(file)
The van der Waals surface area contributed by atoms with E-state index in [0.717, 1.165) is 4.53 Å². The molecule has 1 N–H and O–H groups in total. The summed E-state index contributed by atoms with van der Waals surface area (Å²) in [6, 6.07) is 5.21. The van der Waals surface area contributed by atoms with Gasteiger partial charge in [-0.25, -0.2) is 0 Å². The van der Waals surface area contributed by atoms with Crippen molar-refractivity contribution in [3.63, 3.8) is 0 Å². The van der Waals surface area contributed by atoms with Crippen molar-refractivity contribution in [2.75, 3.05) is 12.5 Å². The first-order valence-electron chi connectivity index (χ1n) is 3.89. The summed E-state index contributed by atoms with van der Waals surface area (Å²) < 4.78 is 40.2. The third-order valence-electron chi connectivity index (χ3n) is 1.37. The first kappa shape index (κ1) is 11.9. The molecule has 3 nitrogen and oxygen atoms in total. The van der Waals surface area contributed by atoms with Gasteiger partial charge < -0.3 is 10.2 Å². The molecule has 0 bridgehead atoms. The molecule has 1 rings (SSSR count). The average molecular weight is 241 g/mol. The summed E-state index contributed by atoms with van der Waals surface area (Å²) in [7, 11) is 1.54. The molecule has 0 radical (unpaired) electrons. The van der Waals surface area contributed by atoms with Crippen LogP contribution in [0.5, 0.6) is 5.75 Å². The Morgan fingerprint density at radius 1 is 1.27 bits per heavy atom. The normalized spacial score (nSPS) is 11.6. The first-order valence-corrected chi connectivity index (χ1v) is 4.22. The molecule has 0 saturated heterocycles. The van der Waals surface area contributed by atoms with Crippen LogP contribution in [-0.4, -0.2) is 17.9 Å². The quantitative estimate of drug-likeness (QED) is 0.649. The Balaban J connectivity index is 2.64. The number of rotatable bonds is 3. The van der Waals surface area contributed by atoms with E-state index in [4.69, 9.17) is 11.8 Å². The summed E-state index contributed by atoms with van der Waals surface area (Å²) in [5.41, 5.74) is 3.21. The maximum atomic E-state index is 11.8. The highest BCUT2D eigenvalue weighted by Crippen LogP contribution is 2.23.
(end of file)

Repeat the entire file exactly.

The van der Waals surface area contributed by atoms with E-state index in [0.717, 1.165) is 4.53 Å². The molecule has 1 N–H and O–H groups in total. The summed E-state index contributed by atoms with van der Waals surface area (Å²) in [6, 6.07) is 5.21. The van der Waals surface area contributed by atoms with Gasteiger partial charge in [-0.25, -0.2) is 0 Å². The van der Waals surface area contributed by atoms with Crippen molar-refractivity contribution in [3.63, 3.8) is 0 Å². The van der Waals surface area contributed by atoms with Crippen molar-refractivity contribution in [2.75, 3.05) is 12.5 Å². The first-order valence-electron chi connectivity index (χ1n) is 3.89. The summed E-state index contributed by atoms with van der Waals surface area (Å²) < 4.78 is 40.2. The third-order valence-electron chi connectivity index (χ3n) is 1.37. The first kappa shape index (κ1) is 11.9. The molecule has 3 nitrogen and oxygen atoms in total. The van der Waals surface area contributed by atoms with Gasteiger partial charge < -0.3 is 10.2 Å². The molecule has 0 bridgehead atoms. The molecule has 1 rings (SSSR count). The average molecular weight is 241 g/mol. The summed E-state index contributed by atoms with van der Waals surface area (Å²) in [7, 11) is 1.54. The molecule has 0 radical (unpaired) electrons. The van der Waals surface area contributed by atoms with Crippen LogP contribution in [0.5, 0.6) is 5.75 Å². The Morgan fingerprint density at radius 1 is 1.27 bits per heavy atom. The normalized spacial score (nSPS) is 11.6. The first-order valence-corrected chi connectivity index (χ1v) is 4.22. The molecule has 0 saturated heterocycles. The van der Waals surface area contributed by atoms with Crippen LogP contribution in [-0.4, -0.2) is 17.9 Å². The quantitative estimate of drug-likeness (QED) is 0.649. The Balaban J connectivity index is 2.64. The number of rotatable bonds is 3. The van der Waals surface area contributed by atoms with E-state index in [4.69, 9.17) is 11.8 Å². The summed E-state index contributed by atoms with van der Waals surface area (Å²) in [5.41, 5.74) is 3.21. The maximum atomic E-state index is 11.8. The highest BCUT2D eigenvalue weighted by Crippen LogP contribution is 2.23.